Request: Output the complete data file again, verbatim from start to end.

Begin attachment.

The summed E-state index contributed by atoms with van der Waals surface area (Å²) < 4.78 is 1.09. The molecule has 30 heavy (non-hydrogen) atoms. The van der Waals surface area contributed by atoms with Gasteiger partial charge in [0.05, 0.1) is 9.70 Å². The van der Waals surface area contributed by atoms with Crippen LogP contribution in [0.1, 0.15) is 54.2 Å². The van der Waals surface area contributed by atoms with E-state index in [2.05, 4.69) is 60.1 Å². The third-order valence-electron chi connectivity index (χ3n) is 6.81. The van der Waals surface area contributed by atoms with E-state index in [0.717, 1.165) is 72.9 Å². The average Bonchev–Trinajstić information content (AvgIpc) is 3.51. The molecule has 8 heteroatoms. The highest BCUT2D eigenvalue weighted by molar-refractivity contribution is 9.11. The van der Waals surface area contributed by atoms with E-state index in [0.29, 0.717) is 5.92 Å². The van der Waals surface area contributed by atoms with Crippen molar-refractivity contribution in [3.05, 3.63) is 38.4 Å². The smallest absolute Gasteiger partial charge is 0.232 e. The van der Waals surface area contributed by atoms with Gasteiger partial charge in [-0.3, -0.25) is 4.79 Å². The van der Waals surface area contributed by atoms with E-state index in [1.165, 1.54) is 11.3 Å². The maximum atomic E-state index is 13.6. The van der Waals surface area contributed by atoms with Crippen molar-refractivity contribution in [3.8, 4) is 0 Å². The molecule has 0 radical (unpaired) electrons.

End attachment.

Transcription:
The summed E-state index contributed by atoms with van der Waals surface area (Å²) < 4.78 is 1.09. The molecule has 30 heavy (non-hydrogen) atoms. The van der Waals surface area contributed by atoms with Gasteiger partial charge in [0.05, 0.1) is 9.70 Å². The van der Waals surface area contributed by atoms with Crippen LogP contribution in [0.1, 0.15) is 54.2 Å². The van der Waals surface area contributed by atoms with E-state index in [2.05, 4.69) is 60.1 Å². The third-order valence-electron chi connectivity index (χ3n) is 6.81. The van der Waals surface area contributed by atoms with E-state index in [0.717, 1.165) is 72.9 Å². The average Bonchev–Trinajstić information content (AvgIpc) is 3.51. The molecule has 8 heteroatoms. The highest BCUT2D eigenvalue weighted by molar-refractivity contribution is 9.11. The van der Waals surface area contributed by atoms with E-state index in [0.29, 0.717) is 5.92 Å². The van der Waals surface area contributed by atoms with Crippen molar-refractivity contribution in [3.05, 3.63) is 38.4 Å². The smallest absolute Gasteiger partial charge is 0.232 e. The van der Waals surface area contributed by atoms with Gasteiger partial charge in [-0.3, -0.25) is 4.79 Å². The van der Waals surface area contributed by atoms with E-state index in [1.165, 1.54) is 11.3 Å². The maximum atomic E-state index is 13.6. The van der Waals surface area contributed by atoms with Crippen molar-refractivity contribution in [3.8, 4) is 0 Å². The molecule has 0 radical (unpaired) electrons.